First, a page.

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3 scientific benefits of being a cat person – you’ll be surprised with what we found

Here's the scoop on what we know about cat health benefits

Cats are our best friends, our constant companions, and our furry, purring lap warmers. While the debate between cat people and dog people seems endless, one fact remains: Pet parents are happier and healthier than those who don’t have pets.

We love cats, dogs, birds, rabbits, and reptiles equally here at PawTracks, but did you know that there are scientific benefits to being a cat person? We’re here to share the top three cat health benefits and why sharing your home with a feline companion is the best thing you do for yourself. We’ll also recommend some of our favorite beginner-friendly cat breeds.

A woman in a gray robe works on her laptop on a bed as her cat stands beside her

Here’s how being a cat person benefits you

Sharing your home with a cat is a magical experience. From their sweet, sleepy blinks to their precious whiskers, everything about cats can best be described as “adorable.” But just because your cat is cute, that doesn’t mean she’s good for you. Or does it? Let’s delve into three scientifically proven ways your cat improves your life.

Cats can make you feel better

In a study conducted by Indiana University Media School, researchers surveyed over 7,000 people after they watched cat videos on the internet. The results may surprise you: Scientists found that even watching videos of other people’s cats improves your mood and decreases negative emotions in viewers. Film your cat’s playful antics, and then rewatch them later — they will boost your mood!

Cats can reduce your risk of heart disease

Numerous studies have found that being a cat parent reduces your stress levels. We all know that high levels of stress and cardiovascular disease are linked, making a drop in stress extremely beneficial to your heart health. In fact, having a cat can lower your risk of heart disease and stroke by a whopping 30%!

Cats can heal their humans

Yes, you read that correctly the first time. As surprising — and fantastical — as it sounds, cats can actually promote healing in their human family members. Although her adorable chirps can only brighten your day, your cat’s purr can improve your physical health. Research has shown that frequencies in the range of 18-35 Hertz help repair joint damage after injury, and the vibrations from your cat’s purr clocks in at a frequency of 25-150 Hertz.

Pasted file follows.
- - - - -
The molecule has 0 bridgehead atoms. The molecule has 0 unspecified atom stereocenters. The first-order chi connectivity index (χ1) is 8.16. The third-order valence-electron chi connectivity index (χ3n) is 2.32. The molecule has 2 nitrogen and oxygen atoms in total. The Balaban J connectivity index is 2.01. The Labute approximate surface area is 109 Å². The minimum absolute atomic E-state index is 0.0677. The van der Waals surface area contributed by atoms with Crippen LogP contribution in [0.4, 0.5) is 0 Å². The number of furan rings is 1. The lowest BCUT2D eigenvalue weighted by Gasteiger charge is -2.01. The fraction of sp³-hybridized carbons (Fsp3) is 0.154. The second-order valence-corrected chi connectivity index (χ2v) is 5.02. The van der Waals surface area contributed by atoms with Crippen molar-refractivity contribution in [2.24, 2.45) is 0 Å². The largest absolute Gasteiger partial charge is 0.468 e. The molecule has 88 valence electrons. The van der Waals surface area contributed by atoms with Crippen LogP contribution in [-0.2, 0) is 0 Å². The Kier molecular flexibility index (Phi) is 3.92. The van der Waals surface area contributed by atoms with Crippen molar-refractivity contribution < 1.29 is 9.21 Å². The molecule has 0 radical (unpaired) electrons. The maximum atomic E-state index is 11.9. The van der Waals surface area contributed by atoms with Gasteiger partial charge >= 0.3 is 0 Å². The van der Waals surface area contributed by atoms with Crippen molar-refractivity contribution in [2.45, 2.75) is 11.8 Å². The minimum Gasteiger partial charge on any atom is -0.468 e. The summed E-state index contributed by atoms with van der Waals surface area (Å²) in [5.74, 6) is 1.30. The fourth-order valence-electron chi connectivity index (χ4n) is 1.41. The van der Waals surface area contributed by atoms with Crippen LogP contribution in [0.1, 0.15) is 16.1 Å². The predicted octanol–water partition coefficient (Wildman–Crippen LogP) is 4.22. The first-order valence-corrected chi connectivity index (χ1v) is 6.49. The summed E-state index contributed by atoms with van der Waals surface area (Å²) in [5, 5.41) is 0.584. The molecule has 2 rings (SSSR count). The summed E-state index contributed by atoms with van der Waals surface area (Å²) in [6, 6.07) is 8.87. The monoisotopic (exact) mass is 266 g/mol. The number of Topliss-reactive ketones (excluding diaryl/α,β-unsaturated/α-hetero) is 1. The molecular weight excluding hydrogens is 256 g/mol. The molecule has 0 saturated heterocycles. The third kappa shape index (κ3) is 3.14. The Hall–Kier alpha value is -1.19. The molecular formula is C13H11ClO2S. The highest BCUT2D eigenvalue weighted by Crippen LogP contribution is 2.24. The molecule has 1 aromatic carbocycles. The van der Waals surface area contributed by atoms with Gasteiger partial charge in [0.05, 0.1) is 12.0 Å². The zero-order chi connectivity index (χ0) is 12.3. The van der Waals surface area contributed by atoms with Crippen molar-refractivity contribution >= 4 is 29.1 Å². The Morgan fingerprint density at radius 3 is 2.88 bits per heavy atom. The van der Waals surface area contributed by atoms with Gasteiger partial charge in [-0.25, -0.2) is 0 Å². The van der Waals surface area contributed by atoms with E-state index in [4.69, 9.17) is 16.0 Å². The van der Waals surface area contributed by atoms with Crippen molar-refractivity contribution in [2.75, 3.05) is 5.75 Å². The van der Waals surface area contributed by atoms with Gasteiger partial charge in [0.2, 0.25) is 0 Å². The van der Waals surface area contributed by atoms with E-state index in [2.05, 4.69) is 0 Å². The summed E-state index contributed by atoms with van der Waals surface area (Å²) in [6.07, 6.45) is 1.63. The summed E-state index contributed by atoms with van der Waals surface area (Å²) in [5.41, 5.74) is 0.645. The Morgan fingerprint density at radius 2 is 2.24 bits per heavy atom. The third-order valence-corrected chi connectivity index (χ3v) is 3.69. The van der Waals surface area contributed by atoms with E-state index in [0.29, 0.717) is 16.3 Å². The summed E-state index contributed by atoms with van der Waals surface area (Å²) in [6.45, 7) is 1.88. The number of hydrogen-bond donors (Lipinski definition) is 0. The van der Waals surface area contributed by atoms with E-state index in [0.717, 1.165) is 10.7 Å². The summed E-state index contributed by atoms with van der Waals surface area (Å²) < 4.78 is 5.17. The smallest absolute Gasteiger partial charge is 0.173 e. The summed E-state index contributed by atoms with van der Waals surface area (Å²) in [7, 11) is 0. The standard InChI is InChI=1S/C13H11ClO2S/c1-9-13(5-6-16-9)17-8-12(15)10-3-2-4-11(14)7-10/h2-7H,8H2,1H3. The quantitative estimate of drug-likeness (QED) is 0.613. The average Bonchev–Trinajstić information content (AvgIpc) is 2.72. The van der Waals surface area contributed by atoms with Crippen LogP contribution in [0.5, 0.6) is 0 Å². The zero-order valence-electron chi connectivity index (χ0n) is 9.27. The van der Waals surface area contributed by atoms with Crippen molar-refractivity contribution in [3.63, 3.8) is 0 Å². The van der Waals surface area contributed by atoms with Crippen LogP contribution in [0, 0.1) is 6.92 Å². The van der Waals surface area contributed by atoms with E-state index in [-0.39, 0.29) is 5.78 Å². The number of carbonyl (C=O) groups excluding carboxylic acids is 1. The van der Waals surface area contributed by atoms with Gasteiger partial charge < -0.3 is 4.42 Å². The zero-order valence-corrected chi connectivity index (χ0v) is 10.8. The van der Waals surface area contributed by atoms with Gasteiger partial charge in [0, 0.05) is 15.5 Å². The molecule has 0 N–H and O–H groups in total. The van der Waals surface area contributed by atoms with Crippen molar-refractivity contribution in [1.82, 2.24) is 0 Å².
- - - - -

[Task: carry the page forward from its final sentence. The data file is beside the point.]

A dark-haired woman wearing a green sweater holds a tabby cat on her lap

The best cat breeds for beginners

If you’ve been considering adopting a cat and don’t already have one, this may be the sign you’ve been waiting for. However, some cat breeds are more beginner-friendly than others. Here are a few of our favorite choices:

Maine coon

As one of the largest cat breeds available, the Maine coon makes an ideal companion if you’re concerned about having a tiny creature underfoot. Maine coons are sweet and loving toward all members of the family, including children and other pets.

Scottish fold

These clever kittens are another big hit with first-time pet parents. They’re curious, playful, and gentle around children.


Perhaps the most instantly recognizable cat breed, the Siamese is a wonderful first cat. They don’t require much grooming, and they adore spending time with the family.

Whether you’re a first-time cat parent, or you’re looking to add a new member to the family, these regal roommates will keep you company, make you smile, and they can even improve your health.

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